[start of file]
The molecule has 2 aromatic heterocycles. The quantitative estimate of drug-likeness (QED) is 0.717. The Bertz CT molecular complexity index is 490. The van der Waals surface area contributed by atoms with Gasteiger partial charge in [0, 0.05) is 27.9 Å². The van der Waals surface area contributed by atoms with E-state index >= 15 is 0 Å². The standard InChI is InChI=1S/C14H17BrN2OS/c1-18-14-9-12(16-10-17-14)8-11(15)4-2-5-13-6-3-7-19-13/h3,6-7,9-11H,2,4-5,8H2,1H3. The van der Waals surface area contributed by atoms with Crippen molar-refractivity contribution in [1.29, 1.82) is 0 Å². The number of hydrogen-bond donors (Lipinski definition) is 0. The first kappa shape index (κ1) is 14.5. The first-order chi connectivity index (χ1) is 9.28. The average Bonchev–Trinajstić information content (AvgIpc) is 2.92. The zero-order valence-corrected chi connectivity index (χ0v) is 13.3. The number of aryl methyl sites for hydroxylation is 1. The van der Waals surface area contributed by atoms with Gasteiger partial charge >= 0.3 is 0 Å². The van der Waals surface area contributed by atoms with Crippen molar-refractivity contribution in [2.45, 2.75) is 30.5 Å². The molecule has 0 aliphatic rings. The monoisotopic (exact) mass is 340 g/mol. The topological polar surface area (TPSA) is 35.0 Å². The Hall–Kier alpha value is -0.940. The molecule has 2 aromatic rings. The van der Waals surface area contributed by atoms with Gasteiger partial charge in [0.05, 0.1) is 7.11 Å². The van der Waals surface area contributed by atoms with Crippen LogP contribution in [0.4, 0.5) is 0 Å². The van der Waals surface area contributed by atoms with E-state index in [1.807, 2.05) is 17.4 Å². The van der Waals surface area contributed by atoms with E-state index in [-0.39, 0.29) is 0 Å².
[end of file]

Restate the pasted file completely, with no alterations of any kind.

The molecule has 2 aromatic heterocycles. The quantitative estimate of drug-likeness (QED) is 0.717. The Bertz CT molecular complexity index is 490. The van der Waals surface area contributed by atoms with Gasteiger partial charge in [0, 0.05) is 27.9 Å². The van der Waals surface area contributed by atoms with E-state index >= 15 is 0 Å². The standard InChI is InChI=1S/C14H17BrN2OS/c1-18-14-9-12(16-10-17-14)8-11(15)4-2-5-13-6-3-7-19-13/h3,6-7,9-11H,2,4-5,8H2,1H3. The van der Waals surface area contributed by atoms with Crippen molar-refractivity contribution in [1.29, 1.82) is 0 Å². The number of hydrogen-bond donors (Lipinski definition) is 0. The first kappa shape index (κ1) is 14.5. The first-order chi connectivity index (χ1) is 9.28. The average Bonchev–Trinajstić information content (AvgIpc) is 2.92. The zero-order valence-corrected chi connectivity index (χ0v) is 13.3. The number of aryl methyl sites for hydroxylation is 1. The van der Waals surface area contributed by atoms with Gasteiger partial charge >= 0.3 is 0 Å². The van der Waals surface area contributed by atoms with Crippen molar-refractivity contribution in [2.45, 2.75) is 30.5 Å². The molecule has 0 aliphatic rings. The monoisotopic (exact) mass is 340 g/mol. The topological polar surface area (TPSA) is 35.0 Å². The Hall–Kier alpha value is -0.940. The molecule has 2 aromatic rings. The van der Waals surface area contributed by atoms with Gasteiger partial charge in [0.05, 0.1) is 7.11 Å². The van der Waals surface area contributed by atoms with Crippen LogP contribution in [0.4, 0.5) is 0 Å². The van der Waals surface area contributed by atoms with E-state index in [1.807, 2.05) is 17.4 Å². The van der Waals surface area contributed by atoms with E-state index in [-0.39, 0.29) is 0 Å².